Progressive Jamaal Bowman topples 16-term U.S. Rep. Eliot Engel in New York primary
Former middle school principal Jamaal Bowman has toppled 16-term U.S. Rep. Eliot L. Engel in New York’s Democratic primary in another upset victory for the party’s insurgent wing.
A political novice who has never held public office before, Bowman, 44, was a progressive Black challenger who said Engel, the 73-year-old chairman of the House Foreign Affairs Committee, had lost touch with his economically and racially diverse district.
Bowman declared victory in the race June 24, a day after the primary election, but the Associated Press did not call the race until Friday, after a count of absentee ballots showed that Engel could not overcome Bowman’s election day advantage.
“The numbers are clear, and I will not be the Democratic nominee for the 16th Congressional District seat in the fall election,” Engel said. “Serving the people of the Bronx and Westchester in Congress has been the greatest privilege of my life, and what a remarkable 32 years it has been.”
Body-camera footage from two police officers involved in George Floyd’s arrest captured a panicked and fearful Floyd pleading with officers before his death.
“I’m a Black man who was raised by a single mother in a housing project. That story doesn’t usually end in Congress. But today, that 11-year-old boy who was beaten by police is about to be your next Representative,” Bowman said in a statement.
Bowman said his campaign was anchored in the fight for racial and economic justice, “and it resonated in every part of the district.”
Alexandra Rojas, executive director of Justice Democrats, a progressive organization that backed Bowman, said in a statement, “This win proves that a Black man who survived poverty and police violence at 11 years old has the power to transform his community and country.”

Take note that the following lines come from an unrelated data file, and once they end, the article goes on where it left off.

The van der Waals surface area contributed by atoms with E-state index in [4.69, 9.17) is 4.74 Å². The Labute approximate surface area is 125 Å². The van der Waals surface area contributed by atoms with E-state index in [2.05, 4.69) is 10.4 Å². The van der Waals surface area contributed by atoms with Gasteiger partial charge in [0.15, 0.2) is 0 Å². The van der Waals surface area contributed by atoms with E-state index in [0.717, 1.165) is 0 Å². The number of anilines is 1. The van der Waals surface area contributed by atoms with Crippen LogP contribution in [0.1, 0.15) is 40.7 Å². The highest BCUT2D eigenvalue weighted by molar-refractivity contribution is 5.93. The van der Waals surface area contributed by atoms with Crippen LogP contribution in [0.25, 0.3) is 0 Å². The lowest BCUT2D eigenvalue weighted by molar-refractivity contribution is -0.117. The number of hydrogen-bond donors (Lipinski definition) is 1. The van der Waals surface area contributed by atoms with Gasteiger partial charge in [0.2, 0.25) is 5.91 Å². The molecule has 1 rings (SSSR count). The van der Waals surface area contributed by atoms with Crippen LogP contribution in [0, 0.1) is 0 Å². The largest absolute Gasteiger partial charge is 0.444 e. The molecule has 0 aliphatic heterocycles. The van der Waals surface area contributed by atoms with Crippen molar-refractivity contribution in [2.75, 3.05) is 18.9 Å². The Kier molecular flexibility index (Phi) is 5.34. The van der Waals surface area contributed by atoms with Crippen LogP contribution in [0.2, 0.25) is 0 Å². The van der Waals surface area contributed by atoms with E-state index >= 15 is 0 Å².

Both candidates were unable to do traditional campaigning because of social distancing restrictions, but Bowman criticized Engel for staying at his home in a Maryland suburb of Washington while the pandemic turned his district in the Bronx and suburban Westchester County into one of the virus’ deadliest hot spots.
Engel said he was working on behalf of the district from Washington.
Then, after protests over Floyd’s death in Minnesota gave way to two nights of unrest, Engel had a bad gaffe while appearing at a Bronx event where he joined other local politicians appealing for peace.
In a comment picked up by a live microphone while he was pleading with the lead organizer for a chance to speak, Engel said, “If I didn’t have a primary, I wouldn’t care.”
Engel, who is white, said he has “always believed that Black lives matter” and said his words were taken out of context. But Bowman, who has spoken of his own experiences with police brutality, said they illustrated why the district needed new leadership.
By defeating Engel, Bowman replicated the success of democratic socialist Alexandria Ocasio-Cortez, who defeated another powerful New York City Democrat, Joe Crowley, in a neighboring congressional district two years ago.
The Senate election is increasingly nationalized, and even well-known incumbents face a powerful tide as money pours into Democratic campaigns.
The AP called the race after obtaining the absentee vote count from Westchester County. Votes cast by mail in the Bronx have yet to be released, but an AP analysis of absentee ballots counted so far indicated that Bowman’s lead from votes cast in person is too large for Engel to overcome.
Engel wished Bowman well in a statement released through a spokesman and said the district desperately needs resources from Washington “and we must continue to fight for them.”
The campaign was the latest proxy battle between the party’s progressive and pragmatic wings. Bowman was endorsed by Ocasio-Cortez and U.S. Sens. Bernie Sanders and Elizabeth Warren ,while Engel picked up support from Hillary Clinton and U.S. Sen. Charles E. Schumer of New York.
Bowman grew up in public housing in New York City. He was a teacher and school counselor for several years before becoming the founding principal of a Bronx middle school, the Cornerstone Academy for Social Action.
The district is heavily Democratic, so the primary winner is virtually assured of victory in the general election in November.
The view from Sacramento
For reporting and exclusive analysis from bureau chief John Myers, get our California Politics newsletter.
You may occasionally receive promotional content from the Los Angeles Times.